The most incredible satay I have ever experienced was at Satay
(" Best Asian Restaurants: Malaysian ," February 2011). My mouth is watering just thinking about it… Don’t miss out on the laksa (a spicy seafood soup). It’s to die for!
We live just up the road from Savatdee (" Best Asian Restaurants: Laotian ," February 2011) and didn’t bother checking it out for a while after it opened—what’s one more Thai restaurant, right? I’m glad we finally did; we’ve only ordered Lao dishes so far, but the food is leaps and bounds better than what you’d expect from your typical Seattle Thai place. Service is great, too.
I went to Kawali Grill (" Best Asian Restaurants: Filipino ," February 2011) for my grandma’s birthday, and my favorite dishes were the lumpia, the fried chicken, and especially the noodles, which are made the way they make them back home in the Philippines, and they were amazing.
To all the filmmakers looking to get their start, submitting your work to Amazon Studios is like making a deal with a large studio without the support and consult of an agent or media attorney (" Mudroom: Amazon Attacks! ," February 2011).
There are opportunities for you to develop your skills and test out your ideas other than giving them to a large corporation who won’t care to personalize you on their roster of talent.
Mofilm.com is a commercial contest site based in the UK offering small prizes ranging from $1,000 to $10,000 and trips around the world to meet other talented filmmakers. Poptent.net, massify.com, zooppa.com all offer commercial contests. Filmracing.com is how I got my start: If you can make a compelling short film in 24, 48, or 100 hours, then you can make a feature with a large studio or independent company. Kickstarter.com provides the independent way to work hard and raise money for a project you truly believe in.
Don’t waste your time with a lottery like Amazon Studios. The best way to get your films made is to just put in the hours, work hard, connect with people you love and trust, and tell a story you believe in.
Streetcars Go Places
A couple of facts from SDOT that readers may find helpful after reading " Streetcars Paved with Gold " (February 2011):
Ridership on the South Lake Union Streetcar in 2010 was 565,000, a 15 percent increase over 2009 and a 25 percent increase since the first full year of operation in 2008. The line is so busy during peak periods that employers in South Lake Union have offered to pay for an increase in service.
The First Hill Streetcar addresses a clear transit need. No bus line follows the streetcar alignment, and the trolley service parallel to the alignment is primarily on Jackson Street in the International District and on two blocks on Capitol Hill. There is no trolley service for most of the mile-long stretch of Broadway that the streetcar will serve.
Trolleybuses running up Yesler to Broadway would not connect First Hill to other transit options. Yesler Way is several blocks away from the regional light rail, commuter rail, and express bus hub in the International District. Making connections to this transportation hub from First Hill is one of the major objectives of the streetcar.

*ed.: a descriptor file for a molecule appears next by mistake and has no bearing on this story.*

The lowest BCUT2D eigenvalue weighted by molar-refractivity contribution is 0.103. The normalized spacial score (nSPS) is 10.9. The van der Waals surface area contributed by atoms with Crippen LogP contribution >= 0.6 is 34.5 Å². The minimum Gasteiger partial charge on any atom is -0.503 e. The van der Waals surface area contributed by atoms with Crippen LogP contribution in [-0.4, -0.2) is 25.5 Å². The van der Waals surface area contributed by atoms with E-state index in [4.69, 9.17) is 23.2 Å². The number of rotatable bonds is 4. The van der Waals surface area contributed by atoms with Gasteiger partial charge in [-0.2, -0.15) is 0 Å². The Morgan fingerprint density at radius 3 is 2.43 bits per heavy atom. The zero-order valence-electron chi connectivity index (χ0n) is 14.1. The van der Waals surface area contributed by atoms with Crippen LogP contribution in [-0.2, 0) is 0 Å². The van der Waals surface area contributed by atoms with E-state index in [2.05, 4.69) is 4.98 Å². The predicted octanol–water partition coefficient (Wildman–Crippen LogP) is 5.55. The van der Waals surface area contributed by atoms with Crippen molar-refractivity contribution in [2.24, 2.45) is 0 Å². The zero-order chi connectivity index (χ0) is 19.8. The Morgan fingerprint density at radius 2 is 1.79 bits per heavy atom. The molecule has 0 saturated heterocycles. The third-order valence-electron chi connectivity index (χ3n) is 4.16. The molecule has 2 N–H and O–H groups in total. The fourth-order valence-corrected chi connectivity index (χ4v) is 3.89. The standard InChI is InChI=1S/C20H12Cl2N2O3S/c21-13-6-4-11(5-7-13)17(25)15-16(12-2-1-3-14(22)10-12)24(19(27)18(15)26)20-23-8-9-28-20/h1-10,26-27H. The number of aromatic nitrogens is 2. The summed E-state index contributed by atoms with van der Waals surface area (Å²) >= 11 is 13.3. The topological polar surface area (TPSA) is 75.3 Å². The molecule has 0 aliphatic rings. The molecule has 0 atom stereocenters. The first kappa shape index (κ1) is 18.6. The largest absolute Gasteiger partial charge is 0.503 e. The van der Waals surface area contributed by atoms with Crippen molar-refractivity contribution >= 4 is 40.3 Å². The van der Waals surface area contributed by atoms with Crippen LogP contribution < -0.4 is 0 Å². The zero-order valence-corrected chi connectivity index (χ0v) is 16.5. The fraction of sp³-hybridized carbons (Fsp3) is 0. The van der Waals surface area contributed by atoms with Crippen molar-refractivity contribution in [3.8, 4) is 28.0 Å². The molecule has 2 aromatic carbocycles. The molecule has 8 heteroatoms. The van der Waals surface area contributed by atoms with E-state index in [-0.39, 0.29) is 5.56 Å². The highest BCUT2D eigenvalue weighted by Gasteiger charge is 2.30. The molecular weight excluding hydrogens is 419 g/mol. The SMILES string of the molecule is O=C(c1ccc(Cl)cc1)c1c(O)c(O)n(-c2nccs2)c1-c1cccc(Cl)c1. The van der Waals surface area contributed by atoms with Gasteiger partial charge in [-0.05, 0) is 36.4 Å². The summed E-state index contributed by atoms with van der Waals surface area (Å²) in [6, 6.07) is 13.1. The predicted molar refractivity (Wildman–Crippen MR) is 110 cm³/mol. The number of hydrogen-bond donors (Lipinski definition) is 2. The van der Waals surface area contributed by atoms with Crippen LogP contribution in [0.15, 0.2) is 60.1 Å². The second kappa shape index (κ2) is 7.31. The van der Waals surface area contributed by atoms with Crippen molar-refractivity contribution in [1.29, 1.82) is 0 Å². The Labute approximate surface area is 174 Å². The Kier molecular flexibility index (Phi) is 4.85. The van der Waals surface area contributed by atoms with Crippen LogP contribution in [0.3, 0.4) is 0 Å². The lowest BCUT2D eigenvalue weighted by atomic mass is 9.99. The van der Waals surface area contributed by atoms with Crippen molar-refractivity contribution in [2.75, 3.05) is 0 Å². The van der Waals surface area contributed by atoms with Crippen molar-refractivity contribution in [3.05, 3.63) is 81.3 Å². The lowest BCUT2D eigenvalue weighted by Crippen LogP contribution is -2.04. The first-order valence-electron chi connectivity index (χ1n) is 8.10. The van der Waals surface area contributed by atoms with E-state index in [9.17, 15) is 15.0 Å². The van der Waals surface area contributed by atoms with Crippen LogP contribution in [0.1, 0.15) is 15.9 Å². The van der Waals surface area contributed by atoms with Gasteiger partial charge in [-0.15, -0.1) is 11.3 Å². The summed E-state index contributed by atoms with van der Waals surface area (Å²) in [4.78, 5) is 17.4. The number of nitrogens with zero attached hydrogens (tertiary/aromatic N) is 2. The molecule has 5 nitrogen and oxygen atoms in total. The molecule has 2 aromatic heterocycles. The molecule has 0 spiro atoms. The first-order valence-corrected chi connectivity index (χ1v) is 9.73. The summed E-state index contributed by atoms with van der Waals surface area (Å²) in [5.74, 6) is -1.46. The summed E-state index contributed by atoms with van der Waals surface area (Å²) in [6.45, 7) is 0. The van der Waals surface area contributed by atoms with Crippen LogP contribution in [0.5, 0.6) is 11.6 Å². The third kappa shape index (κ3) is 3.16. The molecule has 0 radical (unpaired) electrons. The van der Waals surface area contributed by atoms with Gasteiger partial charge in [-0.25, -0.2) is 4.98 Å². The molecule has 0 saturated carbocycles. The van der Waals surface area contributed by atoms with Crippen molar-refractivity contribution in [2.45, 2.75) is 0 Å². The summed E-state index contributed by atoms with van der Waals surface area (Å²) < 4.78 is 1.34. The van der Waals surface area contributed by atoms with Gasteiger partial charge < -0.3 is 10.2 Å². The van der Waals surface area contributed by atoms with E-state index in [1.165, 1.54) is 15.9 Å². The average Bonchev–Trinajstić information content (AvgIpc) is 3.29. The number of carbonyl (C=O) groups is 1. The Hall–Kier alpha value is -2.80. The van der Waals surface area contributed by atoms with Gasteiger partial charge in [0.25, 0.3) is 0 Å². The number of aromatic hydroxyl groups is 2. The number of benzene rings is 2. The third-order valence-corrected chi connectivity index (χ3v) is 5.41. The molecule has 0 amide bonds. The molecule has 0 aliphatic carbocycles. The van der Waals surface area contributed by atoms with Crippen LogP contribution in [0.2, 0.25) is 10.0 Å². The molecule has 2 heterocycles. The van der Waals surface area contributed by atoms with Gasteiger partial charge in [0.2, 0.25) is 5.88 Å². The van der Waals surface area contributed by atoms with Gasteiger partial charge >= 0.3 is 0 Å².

The project will start this fall and conclude by the fall of 2013.
Public Information Office Manager, Seattle Department of Transportation
Yoga for Inmates
How refreshing to read something more than the usual rants and raves about the spiritual conflicts or health benefits of yoga (" Yoga for Life ," January 2011). Your article made clear that yoga is a process not a product, and it’s flexible enough to benefit more than flower children or the superachiever. I wish you had mentioned Yoga Behind Bars, whose mission is “to teach inmates skills for deepening their capacity for self-awareness, inner growth, and social responsibility.” It is deserving of more support from the yoga community and the community in general. Thank you for the article and some very fun pictures.
Director, Tree House Iyengar Yoga
In our editorial coverage of dental innovations (" Top Dentists ," February 2011), we inadvertently used a phrase to describe holistic dentistry—“the dental complement to natural medicine”—which came from a tagline used by Issaquah dentist Jessica Saepoff to describe her practice in her marketing materials. We regret any confusion this may have caused.
In the February 2011 cover story on Asian restaurants, we neglected to list the U District location of Samurai Noodle (4138 University Way NE, 206-547-1774). We also included two proofreading errors, misspelling bánh mì in a headline and referring to tonkotsu (made with bone marrow broth) as tonkatsu (fried cutlet).
North Bend orthodontist Kirby M. Nelson (425-888-1896), Sammamish orthodontist Mark W. Nelson (425-369-0366), and Lynnwood general dentist Timothy W. Robison (425-776-2126) were inadvertently omitted from the Top Dentists list. They have been added to the list at seattlemet.com/dentists2011.
Also in February, we stated the City of Seattle would cover operating costs for the First Hill Streetcar
(" Streetcars Paved with Gold "). In fact, Sound Transit will pay these expenses.
Contact the Editors
Seattle Met wants to know what you think! Send raves and rants and corrections to firstname.lastname@example.org, comment on articles at seattlemet.com, or send snail mail to 1201 Western Ave, Ste 425, Seattle, Washington 98101. Letters to the editor are subject to editing. Please include address and daytime phone number.